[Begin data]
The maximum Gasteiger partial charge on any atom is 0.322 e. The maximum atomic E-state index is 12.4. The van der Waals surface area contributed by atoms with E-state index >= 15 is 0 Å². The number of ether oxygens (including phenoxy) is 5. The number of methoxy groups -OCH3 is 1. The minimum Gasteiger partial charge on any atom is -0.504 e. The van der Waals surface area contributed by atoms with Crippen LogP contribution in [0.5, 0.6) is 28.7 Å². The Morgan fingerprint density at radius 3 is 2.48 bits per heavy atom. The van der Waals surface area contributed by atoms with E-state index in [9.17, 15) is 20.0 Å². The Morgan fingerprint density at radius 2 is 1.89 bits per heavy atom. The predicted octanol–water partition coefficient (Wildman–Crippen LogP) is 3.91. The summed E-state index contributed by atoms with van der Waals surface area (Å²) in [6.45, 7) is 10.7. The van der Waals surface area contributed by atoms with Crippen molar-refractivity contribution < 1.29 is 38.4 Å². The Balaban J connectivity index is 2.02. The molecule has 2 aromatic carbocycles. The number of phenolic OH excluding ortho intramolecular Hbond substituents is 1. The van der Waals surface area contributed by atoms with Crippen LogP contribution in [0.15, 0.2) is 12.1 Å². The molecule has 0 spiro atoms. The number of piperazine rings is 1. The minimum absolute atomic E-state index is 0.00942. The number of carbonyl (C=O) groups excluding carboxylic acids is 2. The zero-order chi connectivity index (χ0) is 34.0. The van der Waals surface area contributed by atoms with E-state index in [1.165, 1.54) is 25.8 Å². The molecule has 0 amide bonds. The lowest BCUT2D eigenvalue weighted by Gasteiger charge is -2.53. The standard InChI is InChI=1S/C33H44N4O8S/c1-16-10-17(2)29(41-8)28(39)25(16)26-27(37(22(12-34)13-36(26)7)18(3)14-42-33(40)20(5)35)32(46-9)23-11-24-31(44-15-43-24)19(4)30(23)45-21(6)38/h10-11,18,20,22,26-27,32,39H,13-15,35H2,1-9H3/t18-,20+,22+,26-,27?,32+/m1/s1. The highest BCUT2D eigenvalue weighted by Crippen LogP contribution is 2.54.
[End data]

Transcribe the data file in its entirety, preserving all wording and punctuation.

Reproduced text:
The maximum Gasteiger partial charge on any atom is 0.322 e. The maximum atomic E-state index is 12.4. The van der Waals surface area contributed by atoms with E-state index >= 15 is 0 Å². The number of ether oxygens (including phenoxy) is 5. The number of methoxy groups -OCH3 is 1. The minimum Gasteiger partial charge on any atom is -0.504 e. The van der Waals surface area contributed by atoms with Crippen LogP contribution in [0.5, 0.6) is 28.7 Å². The Morgan fingerprint density at radius 3 is 2.48 bits per heavy atom. The van der Waals surface area contributed by atoms with E-state index in [9.17, 15) is 20.0 Å². The Morgan fingerprint density at radius 2 is 1.89 bits per heavy atom. The predicted octanol–water partition coefficient (Wildman–Crippen LogP) is 3.91. The summed E-state index contributed by atoms with van der Waals surface area (Å²) in [6.45, 7) is 10.7. The van der Waals surface area contributed by atoms with Crippen molar-refractivity contribution < 1.29 is 38.4 Å². The Balaban J connectivity index is 2.02. The molecule has 2 aromatic carbocycles. The number of phenolic OH excluding ortho intramolecular Hbond substituents is 1. The van der Waals surface area contributed by atoms with Crippen LogP contribution in [0.15, 0.2) is 12.1 Å². The molecule has 0 spiro atoms. The number of piperazine rings is 1. The minimum absolute atomic E-state index is 0.00942. The number of carbonyl (C=O) groups excluding carboxylic acids is 2. The zero-order chi connectivity index (χ0) is 34.0. The van der Waals surface area contributed by atoms with E-state index in [1.165, 1.54) is 25.8 Å². The molecule has 0 amide bonds. The lowest BCUT2D eigenvalue weighted by Gasteiger charge is -2.53. The standard InChI is InChI=1S/C33H44N4O8S/c1-16-10-17(2)29(41-8)28(39)25(16)26-27(37(22(12-34)13-36(26)7)18(3)14-42-33(40)20(5)35)32(46-9)23-11-24-31(44-15-43-24)19(4)30(23)45-21(6)38/h10-11,18,20,22,26-27,32,39H,13-15,35H2,1-9H3/t18-,20+,22+,26-,27?,32+/m1/s1. The highest BCUT2D eigenvalue weighted by Crippen LogP contribution is 2.54.